A graduate student at McMaster University in Ontario, Canada, is looking for fathers whose wives are suffering from postpartum depression. You get a $20 gift card to Tim Hortons, which has locations in Canada and the United States. But better than getting free coffee or donuts, you'll probably get to help this girl do some important work. Contact Janet Siverns at at: or (905) 966-3364.

I wrote earlier this week about postpartum depression and fathers. I'll be interested to see what Janet's research shows.

Friday, September 10, 2010

Freak out!

I stay home with a sick baby who wasn't sick today.

Long story short, my daughter has a virus. Another little boy her in room at daycare has a different virus. But because she has a virus, my daughter couldn't stay at school without permission from our doctor. I took her home and had to wait for five hours before the doctor's office faxed the OK to daycare. I missed several things I had scheduled to do at work and was freaking out. I had three things to finish by noon, and I couldn't take care of M and finish them. I tried to watch her and work at the same time, but it just ended with M crying. I tried my best but eventually gave up and drove to Target to walk around for a while with M. I called the doctor's office several times to no avail.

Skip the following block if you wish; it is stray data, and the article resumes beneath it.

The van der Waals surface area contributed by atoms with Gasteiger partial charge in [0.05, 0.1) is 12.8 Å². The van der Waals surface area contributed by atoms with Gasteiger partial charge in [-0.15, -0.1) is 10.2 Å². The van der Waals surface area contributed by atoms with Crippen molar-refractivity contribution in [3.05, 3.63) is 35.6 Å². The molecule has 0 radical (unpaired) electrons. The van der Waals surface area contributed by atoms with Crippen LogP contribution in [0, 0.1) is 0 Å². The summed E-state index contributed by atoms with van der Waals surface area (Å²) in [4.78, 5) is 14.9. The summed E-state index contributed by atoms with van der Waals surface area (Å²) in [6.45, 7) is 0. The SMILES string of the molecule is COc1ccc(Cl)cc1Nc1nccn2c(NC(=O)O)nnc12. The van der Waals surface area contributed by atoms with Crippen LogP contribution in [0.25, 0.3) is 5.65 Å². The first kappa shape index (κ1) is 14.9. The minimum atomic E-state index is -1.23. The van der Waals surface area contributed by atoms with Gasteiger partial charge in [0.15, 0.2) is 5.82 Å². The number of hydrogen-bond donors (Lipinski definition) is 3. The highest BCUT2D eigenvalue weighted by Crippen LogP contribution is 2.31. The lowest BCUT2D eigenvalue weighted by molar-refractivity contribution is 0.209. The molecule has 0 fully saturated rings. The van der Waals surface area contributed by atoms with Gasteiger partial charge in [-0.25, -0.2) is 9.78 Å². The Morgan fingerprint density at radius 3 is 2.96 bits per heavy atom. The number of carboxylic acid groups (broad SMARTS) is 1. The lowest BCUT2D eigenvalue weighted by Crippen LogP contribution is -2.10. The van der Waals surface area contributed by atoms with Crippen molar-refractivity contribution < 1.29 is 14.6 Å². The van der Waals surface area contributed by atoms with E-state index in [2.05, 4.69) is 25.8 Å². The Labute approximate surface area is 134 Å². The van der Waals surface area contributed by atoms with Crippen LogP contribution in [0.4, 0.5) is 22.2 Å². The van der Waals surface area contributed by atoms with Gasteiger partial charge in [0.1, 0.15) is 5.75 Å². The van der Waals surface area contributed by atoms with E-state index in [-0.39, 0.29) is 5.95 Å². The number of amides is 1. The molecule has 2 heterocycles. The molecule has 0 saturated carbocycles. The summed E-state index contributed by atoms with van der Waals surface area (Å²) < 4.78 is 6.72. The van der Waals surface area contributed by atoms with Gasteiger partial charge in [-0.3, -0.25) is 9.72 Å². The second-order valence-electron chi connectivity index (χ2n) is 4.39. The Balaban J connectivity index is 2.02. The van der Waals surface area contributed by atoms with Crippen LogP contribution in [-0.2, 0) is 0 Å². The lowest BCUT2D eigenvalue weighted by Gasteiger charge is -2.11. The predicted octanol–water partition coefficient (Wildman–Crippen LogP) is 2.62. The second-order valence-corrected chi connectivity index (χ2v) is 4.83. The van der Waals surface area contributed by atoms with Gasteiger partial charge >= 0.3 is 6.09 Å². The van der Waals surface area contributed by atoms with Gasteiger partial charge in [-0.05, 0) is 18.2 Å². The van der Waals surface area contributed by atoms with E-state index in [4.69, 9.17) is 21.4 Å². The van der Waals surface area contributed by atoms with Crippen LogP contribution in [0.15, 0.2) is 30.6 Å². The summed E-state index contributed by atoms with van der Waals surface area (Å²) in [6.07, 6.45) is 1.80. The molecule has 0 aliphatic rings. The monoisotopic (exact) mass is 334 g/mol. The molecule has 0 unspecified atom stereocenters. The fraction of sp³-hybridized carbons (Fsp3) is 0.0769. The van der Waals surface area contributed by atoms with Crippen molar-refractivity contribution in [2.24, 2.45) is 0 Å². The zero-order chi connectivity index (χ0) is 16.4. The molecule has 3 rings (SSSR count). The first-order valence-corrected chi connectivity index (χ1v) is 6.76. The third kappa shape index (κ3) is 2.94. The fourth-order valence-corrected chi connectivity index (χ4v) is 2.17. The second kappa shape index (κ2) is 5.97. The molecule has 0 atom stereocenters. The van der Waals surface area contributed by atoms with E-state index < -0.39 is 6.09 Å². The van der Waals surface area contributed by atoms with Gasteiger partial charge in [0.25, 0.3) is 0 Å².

I ended up in the parking lot of my husband's office. I texted him and asked him to come outside because I was freaking out. He came outside, sat in the passenger seat and let me cry. I cried and cried. What was wrong with me? Why can other moms do everything and I can't?

They can't, he said. Nobody can do everything. And anybody would be stressed out trying to work while watching a baby.


Yes, really.

My husband always offers gentle reminders to be easier on myself. I worry a lot that he will get exhausted of all my drama and just leave. Surely there are wives out there who are much easier to live with. But he always dismisses the notion.

There's another mom with postpartum depression whose blog I follow. She wrote this today:

I felt like I had my best friend in the whole world with me and we were on this journey together. I was a bit nervous that Phill would bail on me and not be able to tread the unchartered waters with me. When I brought that up he gave me a goofy look. He said, "Jodie I'm not going to leave you, you don't ever have to worry about that."